Nearly ten years ago, a group of leaders in the Houston commercial construction industry met to discuss its biggest future challenge, an aging and diminishing craft workforce. Baby Boomers were (and still are) reaching retirement age at the rate of 10,000 people each day, and the construction trades were not attracting young talent to replenish them. In short, what was once a healthy, sustainable craft workforce was no longer. The construction industry was losing the battle for talent to other industries whose workforce practices were perceived as providing better opportunities and a brighter future.
When these leaders examined the underlying cause of the issue, they realized that the human resources practices that originally created a skilled and sustainable craft workforce had largely vanished. Many companies had severed the employer-employee relationship, which eliminated traditional employee benefits as well as Social Security, Medicare and state and federal unemployment tax benefits. Craft workers were being paid as independent subcontractors. The provision of skills training had ceased, and as a result, construction career paths had all but ended.
From this meeting sprung the idea of the Construction Career Collaborative (C3), a diverse organization of owners (those who purchase construction services), general contractors, specialty contractors, industry trade organizations and design professionals whose goal is to create a safe, skilled and sustainable craft workforce. Foundational to this organization are three core principles – proper human resource practices, the pursuit, development and adoption of the best construction-industry safety standards and skills training linked to construction career paths.
Fast forward to today and C3 has made significant strides forward in all three of these areas of focus. Much of the industry has recognized the importance of the employer-employee relationship and how it relates to the development of its craft workforce. Rarely will a company invest in the training of a craft worker who is not its employee. These companies also recognize that they cannot compete for talent in a job market with unemployment rates below 4% without the competitive human resource practices that C3 prescribes.
These competitive practices include safety standards that enable craft workers to return home safely at the end of each work day. C3 requires that each craft worker on a C3 jobsite earn an OSHA 10 safety credential and their supervisors earn an OSHA 30 safety credential. In fact, we believe that C3 projects may be the only ones in the USA, in the commercial construction industry, where all workers meet this standard. Additionally, in just 29 months, there have been 94,746 attendees in C3 Safety Refresher Training, which consists of 12 training modules, delivered once per month, and specific to commercial construction. This training and certification translates into a safer working environment that is exemplified by an aggregate Total Recordable Incident Rate (TRIR) on C3 projects of .86, 300% better than the national average for all non-residential construction in this country as measured by the United States Bureau of Labor Statistics (BLS).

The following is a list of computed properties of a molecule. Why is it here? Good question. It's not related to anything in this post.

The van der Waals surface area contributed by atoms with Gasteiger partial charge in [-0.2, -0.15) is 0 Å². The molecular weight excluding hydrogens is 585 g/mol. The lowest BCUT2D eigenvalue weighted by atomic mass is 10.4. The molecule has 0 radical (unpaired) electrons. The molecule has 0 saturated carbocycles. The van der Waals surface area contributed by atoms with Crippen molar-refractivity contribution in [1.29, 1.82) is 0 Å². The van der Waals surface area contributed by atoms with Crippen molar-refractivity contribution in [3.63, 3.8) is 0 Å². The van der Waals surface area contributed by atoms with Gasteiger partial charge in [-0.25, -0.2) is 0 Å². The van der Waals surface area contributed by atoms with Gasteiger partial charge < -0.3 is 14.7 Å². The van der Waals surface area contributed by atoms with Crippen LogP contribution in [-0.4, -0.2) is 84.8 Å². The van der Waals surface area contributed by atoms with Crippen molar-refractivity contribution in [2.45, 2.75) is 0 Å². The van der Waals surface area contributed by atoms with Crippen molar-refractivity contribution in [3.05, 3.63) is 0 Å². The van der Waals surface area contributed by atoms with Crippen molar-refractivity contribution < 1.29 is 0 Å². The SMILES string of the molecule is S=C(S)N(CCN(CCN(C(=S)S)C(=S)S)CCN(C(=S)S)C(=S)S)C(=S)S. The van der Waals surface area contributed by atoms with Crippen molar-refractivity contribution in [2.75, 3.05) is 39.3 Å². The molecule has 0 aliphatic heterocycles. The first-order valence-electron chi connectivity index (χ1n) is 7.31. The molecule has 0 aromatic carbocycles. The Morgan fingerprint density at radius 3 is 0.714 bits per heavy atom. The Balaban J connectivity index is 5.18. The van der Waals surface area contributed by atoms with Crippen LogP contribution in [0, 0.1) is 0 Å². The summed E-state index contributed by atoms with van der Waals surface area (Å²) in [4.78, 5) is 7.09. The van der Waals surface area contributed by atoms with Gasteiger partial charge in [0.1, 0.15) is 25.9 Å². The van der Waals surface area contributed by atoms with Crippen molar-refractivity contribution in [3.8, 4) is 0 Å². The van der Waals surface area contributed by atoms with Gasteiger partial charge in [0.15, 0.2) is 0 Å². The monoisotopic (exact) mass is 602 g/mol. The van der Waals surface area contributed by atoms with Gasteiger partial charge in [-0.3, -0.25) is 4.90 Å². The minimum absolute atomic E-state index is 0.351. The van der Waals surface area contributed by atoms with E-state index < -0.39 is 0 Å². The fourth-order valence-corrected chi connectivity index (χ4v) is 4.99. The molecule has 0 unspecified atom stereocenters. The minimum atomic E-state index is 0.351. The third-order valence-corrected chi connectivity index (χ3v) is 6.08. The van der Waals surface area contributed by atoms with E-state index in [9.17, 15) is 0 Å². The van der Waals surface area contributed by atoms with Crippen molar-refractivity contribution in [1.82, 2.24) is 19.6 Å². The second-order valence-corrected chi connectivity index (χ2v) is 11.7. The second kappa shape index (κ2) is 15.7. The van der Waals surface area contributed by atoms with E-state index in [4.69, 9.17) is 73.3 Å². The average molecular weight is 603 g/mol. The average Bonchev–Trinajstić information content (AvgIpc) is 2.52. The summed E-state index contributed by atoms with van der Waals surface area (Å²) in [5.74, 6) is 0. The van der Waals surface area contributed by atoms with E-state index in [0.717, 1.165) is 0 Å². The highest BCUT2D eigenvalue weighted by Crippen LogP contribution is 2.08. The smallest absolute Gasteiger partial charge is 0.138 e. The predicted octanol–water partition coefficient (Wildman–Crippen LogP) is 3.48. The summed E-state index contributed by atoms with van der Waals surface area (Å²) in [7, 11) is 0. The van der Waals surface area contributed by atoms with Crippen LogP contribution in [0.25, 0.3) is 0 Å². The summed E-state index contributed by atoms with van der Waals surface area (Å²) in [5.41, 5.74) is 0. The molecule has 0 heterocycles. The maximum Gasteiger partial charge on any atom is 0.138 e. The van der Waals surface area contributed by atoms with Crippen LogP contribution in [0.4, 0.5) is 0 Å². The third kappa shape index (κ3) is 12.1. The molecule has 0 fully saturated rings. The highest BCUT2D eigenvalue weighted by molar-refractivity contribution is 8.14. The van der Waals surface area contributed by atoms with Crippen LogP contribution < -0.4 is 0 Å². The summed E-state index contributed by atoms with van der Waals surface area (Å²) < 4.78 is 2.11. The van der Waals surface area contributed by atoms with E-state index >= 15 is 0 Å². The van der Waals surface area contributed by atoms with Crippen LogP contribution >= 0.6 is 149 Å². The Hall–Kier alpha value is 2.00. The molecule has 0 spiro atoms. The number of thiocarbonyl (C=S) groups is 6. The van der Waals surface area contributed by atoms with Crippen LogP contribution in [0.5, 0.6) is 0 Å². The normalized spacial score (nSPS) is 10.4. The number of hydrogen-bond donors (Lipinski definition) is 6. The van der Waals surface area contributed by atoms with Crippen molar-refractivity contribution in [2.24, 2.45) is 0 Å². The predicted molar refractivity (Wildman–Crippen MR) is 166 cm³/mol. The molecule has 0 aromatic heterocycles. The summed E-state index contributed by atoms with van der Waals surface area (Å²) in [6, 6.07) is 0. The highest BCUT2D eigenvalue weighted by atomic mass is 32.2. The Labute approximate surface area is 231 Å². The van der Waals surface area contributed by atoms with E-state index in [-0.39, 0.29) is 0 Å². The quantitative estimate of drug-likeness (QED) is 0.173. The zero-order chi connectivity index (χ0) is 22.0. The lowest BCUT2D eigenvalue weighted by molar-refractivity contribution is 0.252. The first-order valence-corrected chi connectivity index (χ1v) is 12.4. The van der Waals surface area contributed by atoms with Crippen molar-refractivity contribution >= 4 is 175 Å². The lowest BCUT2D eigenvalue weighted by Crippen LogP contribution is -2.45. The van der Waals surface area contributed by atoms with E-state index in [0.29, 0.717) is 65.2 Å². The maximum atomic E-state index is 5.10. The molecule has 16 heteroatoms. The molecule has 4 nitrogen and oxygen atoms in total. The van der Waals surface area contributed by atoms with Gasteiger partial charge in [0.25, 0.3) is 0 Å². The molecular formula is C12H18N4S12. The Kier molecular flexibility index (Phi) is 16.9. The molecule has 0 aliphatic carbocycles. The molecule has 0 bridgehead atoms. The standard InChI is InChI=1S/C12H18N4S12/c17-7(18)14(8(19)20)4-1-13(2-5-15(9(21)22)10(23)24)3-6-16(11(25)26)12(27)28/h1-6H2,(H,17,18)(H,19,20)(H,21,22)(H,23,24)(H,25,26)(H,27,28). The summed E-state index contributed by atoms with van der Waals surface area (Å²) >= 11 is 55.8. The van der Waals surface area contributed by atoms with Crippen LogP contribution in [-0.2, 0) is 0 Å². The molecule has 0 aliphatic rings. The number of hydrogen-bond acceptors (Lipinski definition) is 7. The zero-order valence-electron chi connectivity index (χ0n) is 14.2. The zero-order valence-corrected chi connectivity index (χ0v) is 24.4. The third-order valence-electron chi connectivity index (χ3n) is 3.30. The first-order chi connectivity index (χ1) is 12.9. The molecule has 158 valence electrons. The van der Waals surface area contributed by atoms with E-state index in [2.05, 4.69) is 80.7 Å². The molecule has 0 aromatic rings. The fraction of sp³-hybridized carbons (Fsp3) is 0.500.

Finally, and maybe the most critical measure of C3’s progress towards a goal of building a safe, skilled and sustainable craft workforce, is the rapidly growing number of companies investing in and developing their craft training programs. These companies know that trained, skilled workers are not only safer workers, but they produce high quality work, and more of it, in less time with less rework and less supervision resulting in higher employee morale, lower employee turnover, growing sales revenue and higher profit margins. To date, 173 companies, both general contractors and specialty contractors, have enrolled in the C3 Craft Training Endorsement Program, and 60 of these companies have earned a coveted C3 Craft Training Endorsement. In fact, we believe that there is a strong possibility that 100 companies will achieve an endorsement by year end.
It should not go without mention that the C3 training team is consulting with many of the above-referenced companies to guide them through the development of their respective craft training initiatives. This is a critical component of the C3 formula because we recognize that a large number of construction companies do not have an HR/Training Department. As a result, they may not have the expertise or “know how” to develop and deliver craft skills training and link it to construction career paths. C3 does, and we are sharing that knowledge with C3 Accredited Employers, free of charge!
In closing, some numbers that illustrate C3’s growing success and influence within the commercial construction industry in the Houston region since its inception:
If you and your company have not yet engaged with C3, contact us. Just as we are helping other construction companies, we can help yours too. Getting involved with C3 could prove to be one of the wisest business decisions you have ever made.
Key C3 Contacts
Associate Director – People Development, Compliance and Operations
Construction Industry Institute (CII)
Construction Users Roundtable (CURT)
National Center for Construction Education and Research (NCCER)